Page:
Can I just have a bit more of a rant about Mind Body Spirit. This is GMTV spirituality and there's something grotesque about it. Before me are three chaps playing faux indian music to a sound track. They're totally ignoring two basic tenants of Hindustani classical music that provides its discipline, and its beauty: Raga - the specific collection of notes you stick to - and the structure of progression through stages of a piece, from slow and low to high and fast improvisation, with some composition coming in the last quarter or so. It's important and it's formal and it takes years of doing it properly to do it properly. They're ignoring it totally: they've taken the easy route and the singer is hopping about the stage like a madman and he looks a dick. Atman, the band is called.
There's a lady who keeps on singing, but if she's so good why does she need all that reverb?
And Katy Appleton is about to give us a yoga class and her body is unattractively hard and I'm sorry, but I think it's weird for a woman to have such big arm muscles. Things feel unbalanced.
....
OK, I'm going over the top, actually Katy was really good. As was David Olton, Zahara the belly dancer, inversion therapy by the looks of it, Baka Beyond and a couple of other things. But lordy!

I passed by Westminster Cathedral on the way home and stopped in for some kind of counterbalance to my Mind Body and Spirit douching

The building is awe inspiring and beautiful and humbling.
A service was about to begin and I joined it.

God, I said, I am just a speck of dust floating in your world.


“Good,” God laughed, a deep belly laugh. “Good!”


I grinned. I felt better
and my life and beliefs felt like scrambled eggs.
I would like a religion.
Religions seem to have some good things.
One story
of things that are always true.
Some things that are always the same.
A place to gather all the things that are most good
Experiences that speak to your tenderest part and draw out your integrity.
Some songs that everybody knows.
Ways to characterise different periods of time.
An elder who is involved in the lives of the community.
A community.
Rituals that are meaningful.
And overall, it is all a vessel for a set of values, a funnel to whirl the values around and pour them into people's hearts and lives, in a way that makes everything better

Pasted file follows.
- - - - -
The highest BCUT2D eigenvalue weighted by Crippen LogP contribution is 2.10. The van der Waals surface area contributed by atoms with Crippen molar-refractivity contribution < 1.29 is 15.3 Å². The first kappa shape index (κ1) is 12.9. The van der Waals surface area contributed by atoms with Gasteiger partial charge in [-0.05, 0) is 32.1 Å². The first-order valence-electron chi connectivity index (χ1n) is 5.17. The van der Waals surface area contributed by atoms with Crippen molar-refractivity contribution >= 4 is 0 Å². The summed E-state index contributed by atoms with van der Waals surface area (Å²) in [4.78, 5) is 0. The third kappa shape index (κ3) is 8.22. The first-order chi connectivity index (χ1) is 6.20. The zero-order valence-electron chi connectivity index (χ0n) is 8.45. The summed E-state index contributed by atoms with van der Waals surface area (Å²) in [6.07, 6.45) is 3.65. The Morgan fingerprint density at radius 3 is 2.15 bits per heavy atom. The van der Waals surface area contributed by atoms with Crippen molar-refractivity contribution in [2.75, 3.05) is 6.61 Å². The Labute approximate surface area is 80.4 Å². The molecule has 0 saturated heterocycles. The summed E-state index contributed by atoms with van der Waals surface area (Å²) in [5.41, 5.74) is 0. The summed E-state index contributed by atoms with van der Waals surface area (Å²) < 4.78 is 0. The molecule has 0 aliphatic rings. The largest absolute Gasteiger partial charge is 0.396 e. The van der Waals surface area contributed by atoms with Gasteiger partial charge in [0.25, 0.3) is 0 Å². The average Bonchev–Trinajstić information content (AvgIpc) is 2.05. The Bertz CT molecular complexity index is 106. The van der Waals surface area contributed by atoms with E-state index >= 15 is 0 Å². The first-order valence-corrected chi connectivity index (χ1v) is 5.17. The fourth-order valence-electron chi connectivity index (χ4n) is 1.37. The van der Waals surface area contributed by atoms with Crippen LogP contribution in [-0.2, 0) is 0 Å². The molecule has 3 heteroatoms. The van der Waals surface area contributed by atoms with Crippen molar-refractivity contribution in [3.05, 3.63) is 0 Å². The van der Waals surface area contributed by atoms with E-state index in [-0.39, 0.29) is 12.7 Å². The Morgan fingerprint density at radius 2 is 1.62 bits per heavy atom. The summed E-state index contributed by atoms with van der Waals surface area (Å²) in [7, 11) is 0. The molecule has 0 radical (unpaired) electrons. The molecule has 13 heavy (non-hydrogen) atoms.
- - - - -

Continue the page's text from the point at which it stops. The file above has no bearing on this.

more full of love
more meaningful
with less bad stuff
and more good stuff
and solid bases you can really, really trust.
And all of that shared consistently by people through time.
And yet also somehow alive.
I would like a religion like that.


“It's all about you”, reads one of the straplines at Mind Body Spirit. No, it's not. It's about everyone and all of life, now, before, and in the future. Stop trying to be an ever better person. Stop thinking about yourself so much. Accept yourself as you are and strive gently, continually, little by little, to be a good person and live a good life. With a little help from your friends, regularly, like every Sunday. That's what this lot seem to be saying.
I had a feeling in the Church that moments of Gold cannot be separated from the rest of life; that Gold is a way of life.
A little later, the Priest said:
“I will be with you always,” said God. “Even until the end of time... If I am not there, the spirit will not come.”
Maybe Gold is another word for the holy spirit. Maybe the holy spirit is the Christian word for Gold. And maybe the Holy Spirit only visits if you live with God.
Graham has said that of the team, he thinks I have the greatest sensitivity to Gold, the strongest perceptors of its presence or absence.
I said, if that is true, perhaps it is because I practice a lot of yoga
and I am learning to weave the values of yoga into my life
and that is a lot like living with God.
But more than the rest of the team??? I'm not sure.
I just think I've been to more wierd festivals than the rest of the team and that tends to be where gold lives.
Humm.
Samadhi
Fana
Holy Spirit
Gold
?
the exploration continues.

Ecstatic Dance Temple



I went to
Ecstatic Dance Temple in a Church in Camden last night.

It unleashed something wild in me.